‘Geostorm’ Branded as Not Enough Action, Too Much Politics

Read on to see why critics are predicting a movie meltdown for this weather disaster film.

Geostorm makes its debut in theaters Friday, and the weather disaster-themed movie was met with criticism for not enough action and too much political rhetoric.

Actor David Lee

Actor David Lee arrives for the premiere of the film ‘Geostorm’ in Hollywood, Calif. on Oct. 16, 2017. | Frederic J. Brown/AFP/Getty Images

The movie’s plot consists of humans developing satellites capable of impacting weather elements such as heat, pressure, and water, in order to be able to control the weather. Well, stuff goes wrong, causing entire cities being wiped out by extreme weather conditions. This results in the need for a system reboot.

“Political jabber” is what you’ll see in the film, according to Rick Bentley with Tribune News Service. He writes that the film’s writer and director “have taken a passable action film and buried it under a tsunami of political muck.”

Politics can work in an action movie, Bentley writes, “but each smart twist needs to be followed by an even smarter turn.” He likens the film’s writing to “the half-baked plot lines of a low-grade TV show.” The film sees the feature directorial debut of Dean Devlin, who wrote and produced Independence Day.

The cast includes Gerard Butler, Jim Sturgess, Abbie Cornish, Andy Garcia, Ed Harris, Zazie Beetz, and Talitha Eliana Bateman.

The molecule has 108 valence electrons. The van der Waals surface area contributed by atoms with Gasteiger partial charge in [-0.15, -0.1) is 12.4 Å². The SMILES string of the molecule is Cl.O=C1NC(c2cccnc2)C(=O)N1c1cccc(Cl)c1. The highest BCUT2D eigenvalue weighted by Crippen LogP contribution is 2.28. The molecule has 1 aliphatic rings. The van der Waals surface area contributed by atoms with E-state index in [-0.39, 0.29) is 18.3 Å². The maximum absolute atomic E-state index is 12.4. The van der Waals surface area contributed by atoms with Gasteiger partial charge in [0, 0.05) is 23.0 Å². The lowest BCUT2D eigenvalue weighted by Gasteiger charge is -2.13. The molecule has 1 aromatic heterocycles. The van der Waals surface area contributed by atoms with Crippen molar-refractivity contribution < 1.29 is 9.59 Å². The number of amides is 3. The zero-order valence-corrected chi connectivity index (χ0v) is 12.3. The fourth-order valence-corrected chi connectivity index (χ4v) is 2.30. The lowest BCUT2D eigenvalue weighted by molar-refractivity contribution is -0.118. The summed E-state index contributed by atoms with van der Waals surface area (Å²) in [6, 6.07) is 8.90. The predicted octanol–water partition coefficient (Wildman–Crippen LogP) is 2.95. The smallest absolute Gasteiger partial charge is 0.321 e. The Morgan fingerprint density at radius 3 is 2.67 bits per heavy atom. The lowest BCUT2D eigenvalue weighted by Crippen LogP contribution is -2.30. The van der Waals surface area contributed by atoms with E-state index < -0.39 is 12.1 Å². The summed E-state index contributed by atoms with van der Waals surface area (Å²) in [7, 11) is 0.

Butler portrays Jake Lawson, the mastermind behind the satellite network positioned around the planet. True to other characters Butler has played, Lawson has his own ideas and is not one to obey authority figures. He serves as leader at the International Space Station, where the weather system is run.

Lawson and his group must deal with ugly politics throughout the story, while questioning the honesty of the president (played by Andy Garcia) and other politicians. The ending of the movie is filled with more political rhetoric.

In some showings, the movie features 4DX cinema technology, which treats viewers to smells and motion at key parts to add to the experience. This added benefit may be one of the film’s redeeming features, according to the Geostorm review published by Variety. “By comparison, we can only imagine how frustrating Geostorm must be for audiences seeing it on a normal megaplex screen, where, without the added distraction of trying not to puke up one’s popcorn, they are directly confronted by the ghastly preposterousness of it all,” writes reviewer Peter Debruge.

In other movie news, The Snowman debuts Friday as well, another film to receive overall negative reviews from critics, with a 30 percent audience rating on Rotten Tomatoes. One moviegoer joked about buying tickets in spite of the reviews:

 

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